To determine if corticotroph nonsuppression, as reflected by β-endorphin nonsuppression, occurs before cortisol nonsuppression (defined as a cortisol level of >140 nmol/L) when examining multiple time points in a day.
The General Medical Clinical Research Center and Inpatient Depression Research Unit, Ann Arbor, Mich.
Multiple blood samples were obtained through an intravenous catheter around the time points of 8 AM, noon, and 4 PM and assayed for β-endorphin and cortisol.
Patients meeting Research Diagnostic Criteria for the diagnosis of major depressive disorder, primary and simple. A total of 73 subjects, both inpatients and outpatients, were studied.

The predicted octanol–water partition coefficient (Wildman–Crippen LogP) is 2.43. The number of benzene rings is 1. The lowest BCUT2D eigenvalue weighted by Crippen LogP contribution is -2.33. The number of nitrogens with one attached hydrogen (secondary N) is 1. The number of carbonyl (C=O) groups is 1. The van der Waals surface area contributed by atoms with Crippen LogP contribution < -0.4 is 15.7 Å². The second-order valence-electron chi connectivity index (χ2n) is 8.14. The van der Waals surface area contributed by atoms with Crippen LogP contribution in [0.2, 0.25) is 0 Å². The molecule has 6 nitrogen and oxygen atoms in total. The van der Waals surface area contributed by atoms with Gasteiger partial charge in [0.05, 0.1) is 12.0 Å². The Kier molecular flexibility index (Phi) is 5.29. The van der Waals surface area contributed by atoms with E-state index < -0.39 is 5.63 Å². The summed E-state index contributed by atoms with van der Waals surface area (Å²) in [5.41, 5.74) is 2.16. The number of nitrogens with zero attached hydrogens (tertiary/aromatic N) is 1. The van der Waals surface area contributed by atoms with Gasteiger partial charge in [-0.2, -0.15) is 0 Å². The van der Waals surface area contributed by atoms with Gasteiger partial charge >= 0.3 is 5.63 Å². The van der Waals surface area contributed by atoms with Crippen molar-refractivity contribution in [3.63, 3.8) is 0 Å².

Samples were obtained both at baseline and 1 day after administration of 1 mg of dexamethasone at 11:30 PM.
Measurements and Results:
Overall 39 patients (53%) demonstrated β-endorphin nonsuppression after administration of dexamethasone at any of the three time points, while only eight patients (11%) demonstrated cortisol nonsuppression at any of these time points. Cortisol nonsuppression, but not β-endorphin nonsuppression, was associated with lower concentrations of dexamethasone in plasma. Baseline cortisol and menopausal status were significantly associated with β-endorphin nonsuppression in women.